Today (after this amazing German breakfast) we took the train from Hamburg to Lübeck (45 mins), to explore this historic Hanse-City, famous for its marzipan, red-brick houses, and old Rathaus (from the 13th century, the oldest in Germany). Lübeck was the center of the medieval trading league, the Hanseatic League, and was a wealthy trading and shipping city. Lübeck was the first northern European city to be named a UNESCO World Heritage site (in 1987).
The rain was off-and-on, but luckily mostly off today. The first thing you see when entering the city is the Holstentor, a city gate built 1466-1478. We weathered one downpour in the St. Petri Church, a gothic church damaged in the bombing of Lübeck in 1942. Then we walked down the main street of the Altstadt, past the Rathaus (the impressive and super-old city hall), and we wandered through the narrow streets, through inner courtyards and back around along the main street to the Niederegger Marzipan Café. Real decadence. We just had to have the famous Marzipan-Nut-Torte, and a few others…We also went in the Marienkirche, a beautiful red-brick church (the third-biggest in Germany). The two bells that fell from the belltower during WWII are left on the floor of the church, a sobering and impressive sight.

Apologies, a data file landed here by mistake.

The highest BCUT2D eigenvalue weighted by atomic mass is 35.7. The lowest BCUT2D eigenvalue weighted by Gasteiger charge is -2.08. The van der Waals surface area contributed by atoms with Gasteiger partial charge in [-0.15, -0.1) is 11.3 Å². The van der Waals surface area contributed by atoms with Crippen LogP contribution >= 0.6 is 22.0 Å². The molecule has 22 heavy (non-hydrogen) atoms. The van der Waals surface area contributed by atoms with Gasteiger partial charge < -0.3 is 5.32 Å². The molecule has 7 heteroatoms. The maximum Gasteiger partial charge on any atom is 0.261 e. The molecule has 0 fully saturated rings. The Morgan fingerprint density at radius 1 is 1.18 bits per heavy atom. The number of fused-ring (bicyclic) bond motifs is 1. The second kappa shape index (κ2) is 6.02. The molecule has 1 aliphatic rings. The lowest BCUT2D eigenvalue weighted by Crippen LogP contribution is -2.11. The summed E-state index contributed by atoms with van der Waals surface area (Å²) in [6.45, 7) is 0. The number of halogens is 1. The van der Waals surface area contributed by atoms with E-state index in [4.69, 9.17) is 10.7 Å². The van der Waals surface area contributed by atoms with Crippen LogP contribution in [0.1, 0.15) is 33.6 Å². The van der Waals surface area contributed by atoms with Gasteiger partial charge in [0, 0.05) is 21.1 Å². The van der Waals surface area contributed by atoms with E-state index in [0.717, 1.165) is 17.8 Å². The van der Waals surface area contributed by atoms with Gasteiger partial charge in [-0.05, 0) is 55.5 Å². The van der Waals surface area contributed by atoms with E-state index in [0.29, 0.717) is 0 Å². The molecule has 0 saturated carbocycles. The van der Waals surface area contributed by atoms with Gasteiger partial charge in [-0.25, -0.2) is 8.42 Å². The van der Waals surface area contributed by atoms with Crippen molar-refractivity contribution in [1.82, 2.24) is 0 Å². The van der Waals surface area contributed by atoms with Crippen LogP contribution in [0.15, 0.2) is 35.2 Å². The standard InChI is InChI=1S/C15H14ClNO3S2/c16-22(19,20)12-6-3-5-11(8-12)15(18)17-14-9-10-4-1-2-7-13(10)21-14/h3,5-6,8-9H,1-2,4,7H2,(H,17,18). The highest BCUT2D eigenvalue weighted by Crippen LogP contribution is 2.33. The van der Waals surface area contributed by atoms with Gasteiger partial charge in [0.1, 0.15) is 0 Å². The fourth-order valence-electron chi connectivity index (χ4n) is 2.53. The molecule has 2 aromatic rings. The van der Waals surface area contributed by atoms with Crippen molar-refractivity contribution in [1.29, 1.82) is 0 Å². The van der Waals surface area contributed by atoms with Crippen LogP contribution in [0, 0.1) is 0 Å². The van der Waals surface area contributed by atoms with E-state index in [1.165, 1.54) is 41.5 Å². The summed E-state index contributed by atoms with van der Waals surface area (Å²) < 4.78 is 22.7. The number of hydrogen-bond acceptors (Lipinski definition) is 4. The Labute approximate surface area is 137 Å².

|holes in the wall so the winds from the Baltic coast don't blow the wall down|
Lübeck is also the home of some very famous German personages: the writers Thomas Mann and Günther Grass, and the politician Willy Brandt (mayor of Berlin during Kennedy’s visit and later chancellor of W Germany who helped ease relations with the East).
|fallen bells in the Marianenkirche|
|Niederegger Cafe - the Marzipan Mecca|
|the famous Marzipan-Nuss-Torte|
From here we leave Hamburg and head north to the North Frisian island of Amrum. Not sure whether we will have internet, but we will have expansive sea coasts, dunes, beaches, lots of wind and maybe some rain...liebe Grüße!